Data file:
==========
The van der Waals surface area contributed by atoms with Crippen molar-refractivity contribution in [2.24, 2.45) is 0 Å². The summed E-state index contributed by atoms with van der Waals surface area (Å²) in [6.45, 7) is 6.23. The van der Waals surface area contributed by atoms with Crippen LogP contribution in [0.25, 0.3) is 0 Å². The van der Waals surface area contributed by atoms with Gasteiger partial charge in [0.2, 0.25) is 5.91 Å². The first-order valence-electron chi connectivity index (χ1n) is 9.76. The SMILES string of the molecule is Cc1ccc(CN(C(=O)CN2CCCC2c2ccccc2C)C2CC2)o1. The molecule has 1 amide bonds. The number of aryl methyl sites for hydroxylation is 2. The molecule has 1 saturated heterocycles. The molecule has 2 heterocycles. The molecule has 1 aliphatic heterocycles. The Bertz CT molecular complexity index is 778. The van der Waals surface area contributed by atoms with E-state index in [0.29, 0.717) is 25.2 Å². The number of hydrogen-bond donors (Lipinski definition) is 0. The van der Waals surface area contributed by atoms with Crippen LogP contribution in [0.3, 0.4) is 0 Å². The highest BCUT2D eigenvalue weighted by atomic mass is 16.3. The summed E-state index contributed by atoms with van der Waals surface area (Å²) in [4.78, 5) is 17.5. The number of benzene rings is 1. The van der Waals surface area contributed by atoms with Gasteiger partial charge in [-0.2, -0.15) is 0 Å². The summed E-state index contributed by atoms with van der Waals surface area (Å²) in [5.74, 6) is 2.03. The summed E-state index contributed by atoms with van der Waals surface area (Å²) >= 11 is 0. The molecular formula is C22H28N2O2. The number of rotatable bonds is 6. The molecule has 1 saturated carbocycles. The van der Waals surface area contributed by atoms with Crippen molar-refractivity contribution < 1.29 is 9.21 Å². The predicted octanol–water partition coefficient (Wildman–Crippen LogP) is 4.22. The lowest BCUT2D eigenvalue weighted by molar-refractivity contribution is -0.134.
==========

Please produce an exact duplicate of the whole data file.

The van der Waals surface area contributed by atoms with Crippen molar-refractivity contribution in [2.24, 2.45) is 0 Å². The summed E-state index contributed by atoms with van der Waals surface area (Å²) in [6.45, 7) is 6.23. The van der Waals surface area contributed by atoms with Crippen LogP contribution in [0.25, 0.3) is 0 Å². The van der Waals surface area contributed by atoms with Gasteiger partial charge in [0.2, 0.25) is 5.91 Å². The first-order valence-electron chi connectivity index (χ1n) is 9.76. The SMILES string of the molecule is Cc1ccc(CN(C(=O)CN2CCCC2c2ccccc2C)C2CC2)o1. The molecule has 1 amide bonds. The number of aryl methyl sites for hydroxylation is 2. The molecule has 1 saturated heterocycles. The molecule has 2 heterocycles. The molecule has 1 aliphatic heterocycles. The Bertz CT molecular complexity index is 778. The van der Waals surface area contributed by atoms with E-state index in [0.29, 0.717) is 25.2 Å². The number of hydrogen-bond donors (Lipinski definition) is 0. The van der Waals surface area contributed by atoms with Crippen LogP contribution in [0.3, 0.4) is 0 Å². The highest BCUT2D eigenvalue weighted by atomic mass is 16.3. The summed E-state index contributed by atoms with van der Waals surface area (Å²) in [4.78, 5) is 17.5. The number of benzene rings is 1. The van der Waals surface area contributed by atoms with Gasteiger partial charge in [-0.2, -0.15) is 0 Å². The summed E-state index contributed by atoms with van der Waals surface area (Å²) in [5.74, 6) is 2.03. The summed E-state index contributed by atoms with van der Waals surface area (Å²) >= 11 is 0. The molecular formula is C22H28N2O2. The number of rotatable bonds is 6. The molecule has 1 saturated carbocycles. The van der Waals surface area contributed by atoms with Crippen molar-refractivity contribution < 1.29 is 9.21 Å². The predicted octanol–water partition coefficient (Wildman–Crippen LogP) is 4.22. The lowest BCUT2D eigenvalue weighted by molar-refractivity contribution is -0.134.